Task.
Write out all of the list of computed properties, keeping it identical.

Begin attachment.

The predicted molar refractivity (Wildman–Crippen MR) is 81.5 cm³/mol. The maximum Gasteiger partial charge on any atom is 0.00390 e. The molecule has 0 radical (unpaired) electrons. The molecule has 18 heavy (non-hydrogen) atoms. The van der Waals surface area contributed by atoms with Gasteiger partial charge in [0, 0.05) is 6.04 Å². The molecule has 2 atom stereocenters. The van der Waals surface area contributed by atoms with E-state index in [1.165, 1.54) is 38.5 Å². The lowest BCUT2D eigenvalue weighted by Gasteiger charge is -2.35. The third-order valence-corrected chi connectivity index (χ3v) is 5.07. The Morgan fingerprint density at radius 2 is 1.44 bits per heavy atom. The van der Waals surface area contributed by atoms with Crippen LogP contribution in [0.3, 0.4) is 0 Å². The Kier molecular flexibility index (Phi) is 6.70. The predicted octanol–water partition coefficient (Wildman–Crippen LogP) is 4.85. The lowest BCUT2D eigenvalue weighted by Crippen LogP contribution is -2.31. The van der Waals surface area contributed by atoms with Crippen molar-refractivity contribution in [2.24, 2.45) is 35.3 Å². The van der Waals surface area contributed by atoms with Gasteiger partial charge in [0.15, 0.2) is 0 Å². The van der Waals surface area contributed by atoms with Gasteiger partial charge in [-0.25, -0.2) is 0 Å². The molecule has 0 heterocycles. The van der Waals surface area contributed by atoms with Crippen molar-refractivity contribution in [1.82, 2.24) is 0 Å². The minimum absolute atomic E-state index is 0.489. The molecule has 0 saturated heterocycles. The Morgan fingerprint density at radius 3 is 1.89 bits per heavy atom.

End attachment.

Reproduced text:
The predicted molar refractivity (Wildman–Crippen MR) is 81.5 cm³/mol. The maximum Gasteiger partial charge on any atom is 0.00390 e. The molecule has 0 radical (unpaired) electrons. The molecule has 18 heavy (non-hydrogen) atoms. The van der Waals surface area contributed by atoms with Gasteiger partial charge in [0, 0.05) is 6.04 Å². The molecule has 2 atom stereocenters. The van der Waals surface area contributed by atoms with E-state index in [1.165, 1.54) is 38.5 Å². The lowest BCUT2D eigenvalue weighted by Gasteiger charge is -2.35. The third-order valence-corrected chi connectivity index (χ3v) is 5.07. The Morgan fingerprint density at radius 2 is 1.44 bits per heavy atom. The van der Waals surface area contributed by atoms with Crippen LogP contribution in [0.3, 0.4) is 0 Å². The Kier molecular flexibility index (Phi) is 6.70. The predicted octanol–water partition coefficient (Wildman–Crippen LogP) is 4.85. The lowest BCUT2D eigenvalue weighted by Crippen LogP contribution is -2.31. The van der Waals surface area contributed by atoms with Crippen molar-refractivity contribution in [2.24, 2.45) is 35.3 Å². The van der Waals surface area contributed by atoms with Gasteiger partial charge in [0.15, 0.2) is 0 Å². The van der Waals surface area contributed by atoms with Gasteiger partial charge in [-0.25, -0.2) is 0 Å². The molecule has 0 heterocycles. The van der Waals surface area contributed by atoms with Crippen molar-refractivity contribution in [1.82, 2.24) is 0 Å². The minimum absolute atomic E-state index is 0.489. The molecule has 0 saturated heterocycles. The Morgan fingerprint density at radius 3 is 1.89 bits per heavy atom.